Here’s what else you need to know this morning about the coronavirus in California:
· Coronavirus conditions in Los Angeles County continued to deteriorate on Tuesday as officials released numbers that marked another new record for daily new cases and the infection rate continued to surge. Los Angeles Times
· Coronavirus testing shortages have also worsened across L.A. Although public health officials have said that testing capacity is expanding, limited availability has stymied those seeking to be tested for weeks. Los Angeles Times
· The Bay Area is scrambling to adjust reopenings, with San Francisco Mayor London Breed announcing Tuesday that the city would not allow indoor restaurant dining to resume next week as planned and Napa County officials reclosing indoor dining venues. San Francisco Chronicle
And further afield:
· The Trump administration has formally notified the United Nations of its withdrawal from the World Health Organization, making good on President Trump’s vow in late May to terminate U.S. participation in the WHO. But the pullout won’t take effect until next year, meaning it could be rescinded under a new administration or if circumstances change. Los Angeles Times
· Novavax Inc., one of the front-runners in the race to develop a COVID-19 vaccine, will receive $1.6 billion from the U.S. government, the biggest contribution yet from the Operation Warp Speed program. Los Angeles Times
· Brazilian President Jair Bolsonaro said Tuesday that he has COVID-19. Bolsonaro had previously repeatedly downplayed the severity of the coronavirus outbreak even as it has ravaged his nation. Los Angeles Times
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LAPD investigates “Blue Flu” claims: LAPD officials are investigating whether an unusual spike in officers calling in sick over the Fourth of July weekend was the result of an orchestrated protest or labor action, which would be illegal. Los Angeles Times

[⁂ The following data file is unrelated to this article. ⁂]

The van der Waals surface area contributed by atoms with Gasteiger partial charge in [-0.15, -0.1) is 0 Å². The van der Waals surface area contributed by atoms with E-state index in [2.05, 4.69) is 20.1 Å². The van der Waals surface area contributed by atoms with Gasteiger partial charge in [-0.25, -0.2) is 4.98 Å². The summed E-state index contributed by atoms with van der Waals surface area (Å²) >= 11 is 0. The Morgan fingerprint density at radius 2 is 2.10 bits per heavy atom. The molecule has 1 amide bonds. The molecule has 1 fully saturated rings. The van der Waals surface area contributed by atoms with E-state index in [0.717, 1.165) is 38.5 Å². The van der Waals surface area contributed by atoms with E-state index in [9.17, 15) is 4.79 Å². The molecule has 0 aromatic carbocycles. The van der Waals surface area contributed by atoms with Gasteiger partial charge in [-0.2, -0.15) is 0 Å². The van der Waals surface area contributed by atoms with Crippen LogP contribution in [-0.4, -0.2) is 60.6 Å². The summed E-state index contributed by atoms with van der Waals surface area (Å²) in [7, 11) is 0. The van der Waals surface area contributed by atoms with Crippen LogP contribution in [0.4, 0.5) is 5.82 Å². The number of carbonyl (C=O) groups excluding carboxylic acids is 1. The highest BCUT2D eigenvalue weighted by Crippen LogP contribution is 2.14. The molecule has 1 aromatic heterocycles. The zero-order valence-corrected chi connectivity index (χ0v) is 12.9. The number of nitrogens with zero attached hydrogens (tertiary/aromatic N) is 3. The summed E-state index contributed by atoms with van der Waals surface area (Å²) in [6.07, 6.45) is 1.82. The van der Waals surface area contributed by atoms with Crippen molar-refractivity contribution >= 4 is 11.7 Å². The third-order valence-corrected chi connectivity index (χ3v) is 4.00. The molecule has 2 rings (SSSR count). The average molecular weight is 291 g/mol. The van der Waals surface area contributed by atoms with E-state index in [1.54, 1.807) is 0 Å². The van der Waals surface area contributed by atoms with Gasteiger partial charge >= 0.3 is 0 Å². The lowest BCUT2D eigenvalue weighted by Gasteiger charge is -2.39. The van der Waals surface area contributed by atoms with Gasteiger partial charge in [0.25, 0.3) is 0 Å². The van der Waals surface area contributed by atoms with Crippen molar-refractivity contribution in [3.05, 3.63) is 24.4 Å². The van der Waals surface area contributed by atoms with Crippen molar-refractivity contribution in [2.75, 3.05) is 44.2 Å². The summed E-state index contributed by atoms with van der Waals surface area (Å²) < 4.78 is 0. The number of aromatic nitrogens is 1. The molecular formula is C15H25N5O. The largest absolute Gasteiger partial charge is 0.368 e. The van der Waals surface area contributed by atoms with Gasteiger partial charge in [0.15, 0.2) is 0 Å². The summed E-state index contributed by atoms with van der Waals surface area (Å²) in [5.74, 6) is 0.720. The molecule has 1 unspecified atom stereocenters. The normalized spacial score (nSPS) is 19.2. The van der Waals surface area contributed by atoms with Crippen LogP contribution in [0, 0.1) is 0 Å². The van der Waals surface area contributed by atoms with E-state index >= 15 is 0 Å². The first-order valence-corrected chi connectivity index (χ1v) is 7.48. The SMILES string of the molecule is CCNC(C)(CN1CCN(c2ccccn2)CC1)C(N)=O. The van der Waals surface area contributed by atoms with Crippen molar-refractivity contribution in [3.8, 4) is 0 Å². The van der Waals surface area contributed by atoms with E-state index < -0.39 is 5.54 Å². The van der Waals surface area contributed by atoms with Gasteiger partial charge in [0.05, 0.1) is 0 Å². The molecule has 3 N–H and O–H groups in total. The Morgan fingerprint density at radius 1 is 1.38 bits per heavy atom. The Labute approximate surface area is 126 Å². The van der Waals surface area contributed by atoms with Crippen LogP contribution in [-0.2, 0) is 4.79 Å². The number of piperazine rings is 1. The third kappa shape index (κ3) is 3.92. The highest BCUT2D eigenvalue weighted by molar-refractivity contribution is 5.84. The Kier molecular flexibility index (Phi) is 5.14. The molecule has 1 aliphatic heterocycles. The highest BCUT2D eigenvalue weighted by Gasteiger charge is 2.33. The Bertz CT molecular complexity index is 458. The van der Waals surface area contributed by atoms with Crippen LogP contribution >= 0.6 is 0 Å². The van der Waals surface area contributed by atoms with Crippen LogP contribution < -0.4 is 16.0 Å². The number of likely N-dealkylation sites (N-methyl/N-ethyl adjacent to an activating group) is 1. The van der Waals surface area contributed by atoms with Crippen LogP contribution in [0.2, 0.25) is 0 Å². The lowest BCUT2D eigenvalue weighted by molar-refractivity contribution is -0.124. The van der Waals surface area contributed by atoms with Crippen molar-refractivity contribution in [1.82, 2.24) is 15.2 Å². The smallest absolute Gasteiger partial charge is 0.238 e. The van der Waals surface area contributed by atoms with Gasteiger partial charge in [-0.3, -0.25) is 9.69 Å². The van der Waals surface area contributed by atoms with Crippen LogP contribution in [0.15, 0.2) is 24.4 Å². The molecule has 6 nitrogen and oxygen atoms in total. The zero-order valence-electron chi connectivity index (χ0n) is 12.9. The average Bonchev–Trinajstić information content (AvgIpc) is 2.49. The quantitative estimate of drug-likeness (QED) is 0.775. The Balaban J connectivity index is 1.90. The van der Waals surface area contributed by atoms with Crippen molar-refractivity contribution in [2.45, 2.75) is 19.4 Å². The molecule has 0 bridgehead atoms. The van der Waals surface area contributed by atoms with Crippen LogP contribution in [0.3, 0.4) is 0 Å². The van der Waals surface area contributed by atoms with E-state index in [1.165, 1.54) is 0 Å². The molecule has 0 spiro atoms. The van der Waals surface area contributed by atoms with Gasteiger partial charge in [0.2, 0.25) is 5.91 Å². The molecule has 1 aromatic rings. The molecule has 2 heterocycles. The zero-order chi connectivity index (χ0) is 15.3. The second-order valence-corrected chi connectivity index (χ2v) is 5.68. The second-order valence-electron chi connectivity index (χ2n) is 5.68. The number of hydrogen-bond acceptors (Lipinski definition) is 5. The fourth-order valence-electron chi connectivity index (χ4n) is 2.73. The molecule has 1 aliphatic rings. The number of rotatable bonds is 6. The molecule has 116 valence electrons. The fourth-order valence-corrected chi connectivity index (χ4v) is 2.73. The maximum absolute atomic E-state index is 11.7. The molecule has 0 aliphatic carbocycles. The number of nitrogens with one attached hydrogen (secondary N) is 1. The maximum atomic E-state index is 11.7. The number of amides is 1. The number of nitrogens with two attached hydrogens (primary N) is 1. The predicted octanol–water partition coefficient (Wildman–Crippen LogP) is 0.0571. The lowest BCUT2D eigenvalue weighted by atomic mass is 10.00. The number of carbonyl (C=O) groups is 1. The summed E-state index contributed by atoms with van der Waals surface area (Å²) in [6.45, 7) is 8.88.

As protests against police brutality go global, these Latina moms fight in memory of their sons. A group of women from Lincoln Heights, Boyle Heights and East L.A. who have lost their sons to police violence have found solace and a sense of collective voice in one another. Los Angeles Times
Teresa Dominguez, left, and Rosa Morena hug at a Black Lives Matter rally after the stories of their son’s deaths at the hands of law enforcement were told. (Carolyn Cole / Los Angeles Times)
They got the memo, but L.A. cops still aren’t wearing masks. The mayor said he expects the LAPD to enforce its mask requirement.LAist
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POLITICS AND GOVERNMENT
Trump on Tuesday urged the nation’s public schools to reopen “quickly and beautifully” and jabbed at districts like Los Angeles’ that remain uncertain, again injecting politics into the pandemic response. Los Angeles Times